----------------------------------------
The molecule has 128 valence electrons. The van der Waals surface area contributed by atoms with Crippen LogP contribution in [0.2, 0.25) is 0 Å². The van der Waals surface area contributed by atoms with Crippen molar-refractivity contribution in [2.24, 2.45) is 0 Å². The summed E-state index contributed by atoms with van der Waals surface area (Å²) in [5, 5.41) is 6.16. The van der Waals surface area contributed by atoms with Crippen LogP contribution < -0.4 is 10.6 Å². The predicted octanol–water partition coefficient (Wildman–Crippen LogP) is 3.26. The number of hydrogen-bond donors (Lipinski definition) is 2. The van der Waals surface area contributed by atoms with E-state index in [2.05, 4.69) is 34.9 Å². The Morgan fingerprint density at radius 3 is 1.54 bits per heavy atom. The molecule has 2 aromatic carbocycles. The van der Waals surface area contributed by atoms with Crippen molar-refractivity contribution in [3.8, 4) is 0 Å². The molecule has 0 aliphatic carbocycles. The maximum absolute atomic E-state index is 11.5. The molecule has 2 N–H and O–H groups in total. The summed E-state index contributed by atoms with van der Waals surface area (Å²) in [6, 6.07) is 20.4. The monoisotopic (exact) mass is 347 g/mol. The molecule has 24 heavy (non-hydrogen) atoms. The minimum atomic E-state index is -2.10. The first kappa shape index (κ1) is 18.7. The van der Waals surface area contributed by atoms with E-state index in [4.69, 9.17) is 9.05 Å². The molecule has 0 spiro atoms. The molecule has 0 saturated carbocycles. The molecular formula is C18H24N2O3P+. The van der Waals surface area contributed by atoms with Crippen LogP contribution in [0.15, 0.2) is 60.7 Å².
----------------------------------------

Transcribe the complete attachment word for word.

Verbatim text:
The molecule has 128 valence electrons. The van der Waals surface area contributed by atoms with Crippen LogP contribution in [0.2, 0.25) is 0 Å². The van der Waals surface area contributed by atoms with Crippen molar-refractivity contribution in [2.24, 2.45) is 0 Å². The summed E-state index contributed by atoms with van der Waals surface area (Å²) in [5, 5.41) is 6.16. The van der Waals surface area contributed by atoms with Crippen LogP contribution < -0.4 is 10.6 Å². The predicted octanol–water partition coefficient (Wildman–Crippen LogP) is 3.26. The number of hydrogen-bond donors (Lipinski definition) is 2. The van der Waals surface area contributed by atoms with E-state index in [2.05, 4.69) is 34.9 Å². The Morgan fingerprint density at radius 3 is 1.54 bits per heavy atom. The molecule has 2 aromatic carbocycles. The van der Waals surface area contributed by atoms with Crippen molar-refractivity contribution in [3.8, 4) is 0 Å². The molecule has 0 aliphatic carbocycles. The maximum absolute atomic E-state index is 11.5. The molecule has 2 N–H and O–H groups in total. The summed E-state index contributed by atoms with van der Waals surface area (Å²) in [6, 6.07) is 20.4. The monoisotopic (exact) mass is 347 g/mol. The molecule has 24 heavy (non-hydrogen) atoms. The minimum atomic E-state index is -2.10. The first kappa shape index (κ1) is 18.7. The van der Waals surface area contributed by atoms with E-state index in [4.69, 9.17) is 9.05 Å². The molecule has 0 spiro atoms. The molecule has 0 saturated carbocycles. The molecular formula is C18H24N2O3P+. The van der Waals surface area contributed by atoms with Crippen LogP contribution in [0.15, 0.2) is 60.7 Å².